Friday, October 30, 2020

OK to prefer solitude over party settings

It’s a Saturday night and I’m so nervous I’m tempted to start biting my nails, something I now only do under completely dire circumstances.

Biting my lip, anxiety threatening to make my heart explode, I quickly text my friend that I can’t go out tonight because I have too much homework. It’s like ripping off a band-aid, the pain is there, but fleeting, leaving an almost shameful sense of relief in its absence.

Immediately, I exhale a breath of relief, dropping my phone back on my bed, feeling my heart rate slow down with each passing second. No more worrying about my makeup, what I’m going to wear or how I should do my hair.

All thoughts of awkwardly standing next to my friends as I fruitlessly scan the room for any possible escape routes vanish, because now instead of having plans, I had none.

Instead, I change into my favorite sweats, curl up in my fuzzy blanket and binge-watch Netflix until my eyes lost the battle with sleep. To me, it was a good night.

Probably to others, I’m a pathetic wimp for not going out.

I’m a college student, which automatically means I am a complete party animal, drinking until I puke, staying out way too late and hooking up with some guy. I’ll do anything I can to forget the next morning, right?

Well, it’s not like I haven’t done that before. It’s just not something I’m completely comfortable with. I’d rather be in a baggy sweatshirt, baking cookies and reading a book on my iPhone. After hanging out all day with friends, I will spend the next two days after that by myself, content to re-watch TV shows and stay inside all day.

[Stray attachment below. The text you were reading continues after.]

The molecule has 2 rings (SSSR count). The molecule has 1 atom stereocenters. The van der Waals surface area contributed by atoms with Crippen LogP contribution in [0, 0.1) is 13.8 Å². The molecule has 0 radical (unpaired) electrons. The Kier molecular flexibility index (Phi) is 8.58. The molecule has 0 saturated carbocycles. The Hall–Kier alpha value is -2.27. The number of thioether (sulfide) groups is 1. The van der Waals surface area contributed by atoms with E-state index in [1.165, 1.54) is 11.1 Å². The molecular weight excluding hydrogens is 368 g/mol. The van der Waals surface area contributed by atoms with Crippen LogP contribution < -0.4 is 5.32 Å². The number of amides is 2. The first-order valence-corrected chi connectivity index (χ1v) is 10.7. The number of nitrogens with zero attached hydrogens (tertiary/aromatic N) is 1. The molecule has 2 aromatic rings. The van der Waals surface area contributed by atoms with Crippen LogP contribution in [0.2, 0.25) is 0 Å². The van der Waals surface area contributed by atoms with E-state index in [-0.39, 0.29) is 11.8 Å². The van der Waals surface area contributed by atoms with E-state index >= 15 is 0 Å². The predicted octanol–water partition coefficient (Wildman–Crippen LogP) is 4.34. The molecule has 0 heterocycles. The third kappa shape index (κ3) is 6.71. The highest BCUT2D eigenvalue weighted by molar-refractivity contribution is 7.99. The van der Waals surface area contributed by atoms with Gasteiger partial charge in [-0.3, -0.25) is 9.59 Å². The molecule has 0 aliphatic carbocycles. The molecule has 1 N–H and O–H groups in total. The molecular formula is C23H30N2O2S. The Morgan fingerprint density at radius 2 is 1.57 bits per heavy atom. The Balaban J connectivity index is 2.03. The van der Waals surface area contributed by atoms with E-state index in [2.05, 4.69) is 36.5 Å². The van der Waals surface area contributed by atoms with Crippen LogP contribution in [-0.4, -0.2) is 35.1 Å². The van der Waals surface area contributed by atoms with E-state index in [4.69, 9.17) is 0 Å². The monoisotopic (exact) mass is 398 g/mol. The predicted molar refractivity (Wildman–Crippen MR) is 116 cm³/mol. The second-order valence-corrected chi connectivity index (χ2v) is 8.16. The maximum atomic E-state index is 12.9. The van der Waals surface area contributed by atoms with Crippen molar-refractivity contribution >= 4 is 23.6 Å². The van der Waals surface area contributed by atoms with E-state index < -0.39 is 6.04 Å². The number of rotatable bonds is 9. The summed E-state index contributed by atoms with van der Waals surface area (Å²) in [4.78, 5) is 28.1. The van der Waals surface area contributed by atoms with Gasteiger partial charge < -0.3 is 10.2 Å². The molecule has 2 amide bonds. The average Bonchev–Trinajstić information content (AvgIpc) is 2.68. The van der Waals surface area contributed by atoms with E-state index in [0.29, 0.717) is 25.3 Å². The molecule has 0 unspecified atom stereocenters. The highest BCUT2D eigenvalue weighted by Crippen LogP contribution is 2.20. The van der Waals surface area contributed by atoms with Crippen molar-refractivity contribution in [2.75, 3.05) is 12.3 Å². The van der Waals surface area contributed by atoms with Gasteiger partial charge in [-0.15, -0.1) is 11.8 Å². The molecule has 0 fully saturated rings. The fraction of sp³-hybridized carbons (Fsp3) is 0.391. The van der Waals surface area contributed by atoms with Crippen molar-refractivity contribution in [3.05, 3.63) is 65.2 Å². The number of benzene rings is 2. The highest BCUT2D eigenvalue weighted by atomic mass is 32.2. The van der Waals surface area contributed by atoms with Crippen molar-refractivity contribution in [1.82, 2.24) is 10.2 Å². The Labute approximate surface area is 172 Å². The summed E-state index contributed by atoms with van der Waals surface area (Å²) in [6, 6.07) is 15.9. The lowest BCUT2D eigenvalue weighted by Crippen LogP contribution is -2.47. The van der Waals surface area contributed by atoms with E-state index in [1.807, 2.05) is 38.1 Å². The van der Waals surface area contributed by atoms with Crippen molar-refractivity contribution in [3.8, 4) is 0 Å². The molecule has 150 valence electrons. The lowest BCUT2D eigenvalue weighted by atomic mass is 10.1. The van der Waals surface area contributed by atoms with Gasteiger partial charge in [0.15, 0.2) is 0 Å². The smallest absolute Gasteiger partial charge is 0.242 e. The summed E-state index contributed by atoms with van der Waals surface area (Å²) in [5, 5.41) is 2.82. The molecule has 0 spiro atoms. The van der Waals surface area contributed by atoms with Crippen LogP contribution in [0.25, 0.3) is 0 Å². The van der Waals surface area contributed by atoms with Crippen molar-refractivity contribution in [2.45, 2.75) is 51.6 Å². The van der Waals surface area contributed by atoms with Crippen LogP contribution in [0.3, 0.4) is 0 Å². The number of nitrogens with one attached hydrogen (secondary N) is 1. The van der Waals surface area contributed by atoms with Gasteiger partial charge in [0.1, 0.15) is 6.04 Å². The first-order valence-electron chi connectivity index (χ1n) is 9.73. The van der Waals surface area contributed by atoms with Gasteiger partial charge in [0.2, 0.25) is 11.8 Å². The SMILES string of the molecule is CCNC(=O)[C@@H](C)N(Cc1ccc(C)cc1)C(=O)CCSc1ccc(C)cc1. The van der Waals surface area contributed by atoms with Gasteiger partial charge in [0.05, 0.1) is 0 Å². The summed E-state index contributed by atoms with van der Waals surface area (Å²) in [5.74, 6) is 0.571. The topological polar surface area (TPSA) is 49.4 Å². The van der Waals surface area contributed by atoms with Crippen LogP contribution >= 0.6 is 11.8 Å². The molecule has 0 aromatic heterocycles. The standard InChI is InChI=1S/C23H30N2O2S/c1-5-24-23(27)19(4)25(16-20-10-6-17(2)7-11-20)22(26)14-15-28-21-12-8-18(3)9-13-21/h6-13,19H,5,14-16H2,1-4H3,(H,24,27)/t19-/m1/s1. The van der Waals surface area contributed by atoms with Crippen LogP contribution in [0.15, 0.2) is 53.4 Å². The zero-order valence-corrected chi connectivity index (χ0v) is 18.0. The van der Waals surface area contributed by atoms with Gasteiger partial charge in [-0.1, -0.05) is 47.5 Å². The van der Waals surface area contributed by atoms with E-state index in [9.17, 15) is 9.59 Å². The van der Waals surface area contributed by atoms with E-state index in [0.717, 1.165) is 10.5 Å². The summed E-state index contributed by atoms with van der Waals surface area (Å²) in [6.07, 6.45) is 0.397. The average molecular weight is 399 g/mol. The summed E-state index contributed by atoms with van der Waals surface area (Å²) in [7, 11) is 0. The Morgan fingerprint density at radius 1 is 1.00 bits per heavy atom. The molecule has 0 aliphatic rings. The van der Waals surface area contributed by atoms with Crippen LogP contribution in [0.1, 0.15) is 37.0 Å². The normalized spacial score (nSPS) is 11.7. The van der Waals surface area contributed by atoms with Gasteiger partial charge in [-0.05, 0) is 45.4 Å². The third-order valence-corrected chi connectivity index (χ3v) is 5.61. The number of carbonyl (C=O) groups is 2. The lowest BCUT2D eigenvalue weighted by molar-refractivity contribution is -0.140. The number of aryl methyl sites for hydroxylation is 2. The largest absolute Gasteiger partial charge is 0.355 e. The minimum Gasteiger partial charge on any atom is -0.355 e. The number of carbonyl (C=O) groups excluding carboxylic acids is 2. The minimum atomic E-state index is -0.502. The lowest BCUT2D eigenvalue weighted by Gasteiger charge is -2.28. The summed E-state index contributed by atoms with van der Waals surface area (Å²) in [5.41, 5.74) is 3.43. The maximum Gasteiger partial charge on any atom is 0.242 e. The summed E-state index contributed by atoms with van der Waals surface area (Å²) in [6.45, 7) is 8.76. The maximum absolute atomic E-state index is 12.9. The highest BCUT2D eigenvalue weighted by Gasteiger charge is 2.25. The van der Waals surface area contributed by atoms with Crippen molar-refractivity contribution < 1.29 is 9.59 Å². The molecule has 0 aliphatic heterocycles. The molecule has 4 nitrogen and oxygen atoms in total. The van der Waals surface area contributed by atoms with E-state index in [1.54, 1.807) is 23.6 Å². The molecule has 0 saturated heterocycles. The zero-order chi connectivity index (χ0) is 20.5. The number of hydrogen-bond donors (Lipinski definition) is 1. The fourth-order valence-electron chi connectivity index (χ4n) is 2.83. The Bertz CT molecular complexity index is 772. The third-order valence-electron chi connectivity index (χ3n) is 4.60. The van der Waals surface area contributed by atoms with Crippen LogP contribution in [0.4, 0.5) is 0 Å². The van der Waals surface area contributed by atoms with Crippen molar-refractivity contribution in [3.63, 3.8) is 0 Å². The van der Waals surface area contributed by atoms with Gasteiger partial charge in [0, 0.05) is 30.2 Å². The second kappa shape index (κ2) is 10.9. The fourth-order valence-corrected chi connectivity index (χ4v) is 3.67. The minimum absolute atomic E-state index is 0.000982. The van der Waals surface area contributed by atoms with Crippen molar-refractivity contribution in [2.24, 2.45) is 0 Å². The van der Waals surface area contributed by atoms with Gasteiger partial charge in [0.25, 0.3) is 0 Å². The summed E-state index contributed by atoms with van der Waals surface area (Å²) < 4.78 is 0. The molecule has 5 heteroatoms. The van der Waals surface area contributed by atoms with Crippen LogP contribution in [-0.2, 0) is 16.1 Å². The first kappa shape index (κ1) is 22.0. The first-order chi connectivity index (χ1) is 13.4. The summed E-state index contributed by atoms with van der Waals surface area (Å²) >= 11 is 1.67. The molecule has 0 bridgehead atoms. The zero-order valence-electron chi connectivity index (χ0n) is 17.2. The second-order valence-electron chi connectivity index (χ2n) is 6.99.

A small mass of introverts suffer from clinical social anxiety, according to the New York Times. I’m not sure if that includes me, because while I am uncomfortable with crowds and fumble over words when making small talk, I still do it.

Despite my mind running through all of the various scenarios of where I’d rather be and wondering if what I said sounded weird, I’ll still force myself out there.

Yes, sometimes I even enjoy it. However, that doesn’t mean I’m ready to abandon my fears and go with the flow. I’m still that same girl who hid behind the cash register at her job to avoid a customer coming up to talk to me.

The less human interaction, the better.

This doesn’t make me rude, or means that I’m missing out on my life. Just because I’m not taking center stage, doesn’t mean I’m not in my own spotlight. I’m just a little off to the side and content with that.

Being an introvert doesn’t hold you back from your life. It’s just simply who you are. You aren’t being rude when you cancel plans, because maybe you need that night to relax after a long day. It’s only when you continually blow your friends and family off that you need to take a step back.

It’s not bad to be the center of your own universe, but you have to remember the people orbiting around you, as well.

Email Shania Savastio at cp@cardinalpointsonline.com

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